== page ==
The obvious response to what I just wrote would be that if Collins could play like Russell or Kareem, he would have no problem finding a franchise. John Amaechi also made that plain, saying to me, “The real truth may just be that he’s a journeyman towards the end of his career. However, I still think there is a place for him—I said way back that players who are solid on court and help cohesion with their attitude off it—still aren’t that common so I wouldn’t be surprised if he gets to replace a younger role-player a few weeks into the season.”
Yes it is true that Collins is 35 and it has been several years since he played a truly meaningful on-court role. Yes it is true that he is not going to be anything resembling an efficient scorer. But he is also a big seven-foot body, and by all accounts an exceptional locker room presence and mentor. Despite only averaging ten minutes a game last year for the Celtics, Doc Rivers was reportedly bereft to see him go to the Wizards in a late-season trade. After Collins came out of the closet, Rivers said, “I am extremely happy and proud of Jason Collins. He’s a pro’s pro. He is the consummate professional and he is one of my favorite ‘team’ players I have ever coached.”
And yet here is Doc Rivers now coaching a stocked Clippers team whose greatest obstacle to the NBA Finals is not the Spurs or Thunder but their own two young big men who cannot seem to corral their wild-limbed physical potential, a situation tailor-made for a certain 35-year-old veteran.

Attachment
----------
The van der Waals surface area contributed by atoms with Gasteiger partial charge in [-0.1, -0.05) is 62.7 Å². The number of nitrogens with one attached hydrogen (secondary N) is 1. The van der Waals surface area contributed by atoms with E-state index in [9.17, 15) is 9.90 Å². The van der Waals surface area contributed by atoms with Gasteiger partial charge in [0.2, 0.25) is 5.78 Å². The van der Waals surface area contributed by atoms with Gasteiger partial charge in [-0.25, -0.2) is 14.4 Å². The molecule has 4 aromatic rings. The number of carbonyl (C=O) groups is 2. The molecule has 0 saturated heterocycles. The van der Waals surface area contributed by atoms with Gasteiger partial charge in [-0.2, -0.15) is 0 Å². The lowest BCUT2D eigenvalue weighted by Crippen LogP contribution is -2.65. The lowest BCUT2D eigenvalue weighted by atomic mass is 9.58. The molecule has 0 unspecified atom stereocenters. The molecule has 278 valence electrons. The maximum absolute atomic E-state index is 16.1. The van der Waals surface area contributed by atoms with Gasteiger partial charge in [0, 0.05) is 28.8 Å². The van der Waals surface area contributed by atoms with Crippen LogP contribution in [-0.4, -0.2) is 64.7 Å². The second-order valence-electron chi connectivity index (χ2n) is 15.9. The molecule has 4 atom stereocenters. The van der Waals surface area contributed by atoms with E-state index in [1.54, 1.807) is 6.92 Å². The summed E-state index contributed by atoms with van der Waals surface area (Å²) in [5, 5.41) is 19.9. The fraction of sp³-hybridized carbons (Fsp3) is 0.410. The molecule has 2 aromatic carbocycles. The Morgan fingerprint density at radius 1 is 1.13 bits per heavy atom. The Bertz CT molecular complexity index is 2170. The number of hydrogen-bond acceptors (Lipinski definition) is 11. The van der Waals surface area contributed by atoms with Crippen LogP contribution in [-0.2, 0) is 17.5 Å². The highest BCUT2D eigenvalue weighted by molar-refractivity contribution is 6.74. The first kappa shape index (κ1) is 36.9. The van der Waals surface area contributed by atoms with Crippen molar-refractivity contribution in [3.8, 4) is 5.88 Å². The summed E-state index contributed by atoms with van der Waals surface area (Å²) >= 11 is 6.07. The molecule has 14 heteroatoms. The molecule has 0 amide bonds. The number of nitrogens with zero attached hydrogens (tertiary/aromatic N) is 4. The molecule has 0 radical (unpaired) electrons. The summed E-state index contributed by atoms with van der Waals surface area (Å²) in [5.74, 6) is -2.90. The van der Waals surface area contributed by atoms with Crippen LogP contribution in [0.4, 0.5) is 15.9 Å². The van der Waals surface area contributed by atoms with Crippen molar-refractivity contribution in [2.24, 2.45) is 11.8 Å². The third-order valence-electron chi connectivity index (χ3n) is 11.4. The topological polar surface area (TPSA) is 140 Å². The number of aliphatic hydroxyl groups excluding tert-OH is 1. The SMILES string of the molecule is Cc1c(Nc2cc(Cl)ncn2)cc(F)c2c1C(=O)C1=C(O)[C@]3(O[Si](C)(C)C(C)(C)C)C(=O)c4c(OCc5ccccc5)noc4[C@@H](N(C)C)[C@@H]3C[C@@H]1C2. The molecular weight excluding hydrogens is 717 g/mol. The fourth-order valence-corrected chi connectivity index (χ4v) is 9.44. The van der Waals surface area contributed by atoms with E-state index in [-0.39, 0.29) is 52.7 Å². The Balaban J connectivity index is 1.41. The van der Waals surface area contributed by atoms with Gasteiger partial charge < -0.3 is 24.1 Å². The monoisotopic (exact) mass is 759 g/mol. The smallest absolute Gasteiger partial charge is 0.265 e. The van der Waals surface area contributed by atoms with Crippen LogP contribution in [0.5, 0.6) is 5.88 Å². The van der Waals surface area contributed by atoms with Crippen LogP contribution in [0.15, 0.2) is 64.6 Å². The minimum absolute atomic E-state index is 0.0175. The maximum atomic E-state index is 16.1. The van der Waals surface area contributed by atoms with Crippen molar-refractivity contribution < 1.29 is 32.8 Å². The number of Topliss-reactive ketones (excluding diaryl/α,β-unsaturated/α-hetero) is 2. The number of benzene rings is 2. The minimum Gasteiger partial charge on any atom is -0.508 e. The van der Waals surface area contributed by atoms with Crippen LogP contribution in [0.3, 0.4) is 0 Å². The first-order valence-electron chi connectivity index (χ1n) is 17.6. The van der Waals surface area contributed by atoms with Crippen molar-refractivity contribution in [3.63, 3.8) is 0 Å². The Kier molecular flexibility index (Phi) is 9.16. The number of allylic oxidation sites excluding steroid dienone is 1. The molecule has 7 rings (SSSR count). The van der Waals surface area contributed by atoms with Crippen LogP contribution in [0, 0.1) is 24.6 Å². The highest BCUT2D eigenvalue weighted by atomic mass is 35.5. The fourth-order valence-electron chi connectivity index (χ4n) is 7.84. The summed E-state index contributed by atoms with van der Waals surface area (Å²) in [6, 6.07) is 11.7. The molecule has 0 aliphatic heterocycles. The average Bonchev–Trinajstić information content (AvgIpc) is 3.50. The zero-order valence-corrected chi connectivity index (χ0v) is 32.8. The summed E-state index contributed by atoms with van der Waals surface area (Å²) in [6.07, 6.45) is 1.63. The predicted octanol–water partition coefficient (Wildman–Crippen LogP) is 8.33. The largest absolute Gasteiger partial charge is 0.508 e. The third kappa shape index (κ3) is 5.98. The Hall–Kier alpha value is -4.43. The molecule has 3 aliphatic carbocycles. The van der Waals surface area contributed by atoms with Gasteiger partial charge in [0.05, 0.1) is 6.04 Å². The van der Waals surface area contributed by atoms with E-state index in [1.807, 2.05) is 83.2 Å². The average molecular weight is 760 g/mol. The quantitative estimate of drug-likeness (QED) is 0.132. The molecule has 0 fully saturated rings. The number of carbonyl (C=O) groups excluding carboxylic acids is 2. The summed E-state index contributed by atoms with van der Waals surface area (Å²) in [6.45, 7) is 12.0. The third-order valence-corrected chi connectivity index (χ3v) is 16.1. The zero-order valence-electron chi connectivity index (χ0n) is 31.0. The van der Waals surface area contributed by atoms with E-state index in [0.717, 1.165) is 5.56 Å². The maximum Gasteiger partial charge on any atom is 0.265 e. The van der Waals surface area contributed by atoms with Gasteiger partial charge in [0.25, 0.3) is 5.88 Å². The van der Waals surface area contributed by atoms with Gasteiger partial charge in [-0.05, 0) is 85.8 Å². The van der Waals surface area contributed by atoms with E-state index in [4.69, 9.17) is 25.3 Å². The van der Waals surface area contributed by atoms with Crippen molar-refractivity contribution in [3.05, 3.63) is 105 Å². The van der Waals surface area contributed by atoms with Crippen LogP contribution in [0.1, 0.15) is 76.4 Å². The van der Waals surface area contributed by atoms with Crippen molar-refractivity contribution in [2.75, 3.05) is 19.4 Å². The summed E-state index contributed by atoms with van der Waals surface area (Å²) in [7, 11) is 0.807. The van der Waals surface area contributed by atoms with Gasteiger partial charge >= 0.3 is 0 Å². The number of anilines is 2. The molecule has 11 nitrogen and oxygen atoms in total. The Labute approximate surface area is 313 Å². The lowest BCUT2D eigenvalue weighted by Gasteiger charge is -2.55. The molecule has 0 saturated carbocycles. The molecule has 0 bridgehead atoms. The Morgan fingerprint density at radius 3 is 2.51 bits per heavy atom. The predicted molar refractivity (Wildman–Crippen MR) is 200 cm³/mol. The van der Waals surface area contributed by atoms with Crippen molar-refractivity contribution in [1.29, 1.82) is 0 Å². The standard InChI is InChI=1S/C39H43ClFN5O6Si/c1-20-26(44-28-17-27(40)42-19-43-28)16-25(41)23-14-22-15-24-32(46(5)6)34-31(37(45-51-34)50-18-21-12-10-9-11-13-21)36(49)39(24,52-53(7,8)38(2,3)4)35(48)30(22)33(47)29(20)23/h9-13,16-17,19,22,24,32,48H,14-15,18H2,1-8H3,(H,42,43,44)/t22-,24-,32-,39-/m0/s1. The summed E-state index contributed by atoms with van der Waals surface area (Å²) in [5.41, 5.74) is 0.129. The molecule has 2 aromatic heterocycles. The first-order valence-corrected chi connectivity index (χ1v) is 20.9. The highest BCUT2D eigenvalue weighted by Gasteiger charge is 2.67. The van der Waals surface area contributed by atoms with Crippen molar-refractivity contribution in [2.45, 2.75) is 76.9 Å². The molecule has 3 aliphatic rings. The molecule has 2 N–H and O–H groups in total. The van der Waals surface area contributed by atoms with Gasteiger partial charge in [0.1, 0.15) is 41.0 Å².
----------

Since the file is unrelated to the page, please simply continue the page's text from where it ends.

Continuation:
But let’s not single out Doc Rivers. Despite Collins age, there are a sizable number of general managers who say that he should still—based on ability alone—be able to find a home in the NBA.
ESPN’s Marc Stein’s informal poll of NBA executives revealed that roughly half of them said that they believed he would find a team. Kevin Arnovitz over at TrueHoop, informally surveying league execs at the Las Vegas Summer League found a similar response, with most saying that he would get signed at the end of training camp. One GM said to Kevin, “He’s a September player. He’s a positive locker-room influence and still plays big. The league likes him.”
But now Jason Collins does not appear to be a September or October player and is just hoping that he could possibly be a “January ten-day-contract player”, while also trying to prove in the meantime that he has no desire to be a distraction. The inability of any team throughout the NBA—in David Stern’s final season—to find him a roster spot, however, could prove to be more distracting than Jason Collins ever could be.
When Collins came out, Martina Navratilova called it a “game changer”, saying, “Collins has led the way to freedom. Yes, freedom—because that closet is completely and utterly suffocating. It’s only when you come out that you can breathe properly. … Millions of kids will see that it is OK to be gay. No need for shame, no need for embarrassment, no need for hiding.” If teams choose to send the message that “being gay is a distraction”, then people can rightly wonder just how much has actually changed.
The latest Student Nation looks at student mobilizations, including the effort to change the culture of violence and discrimination at UConn.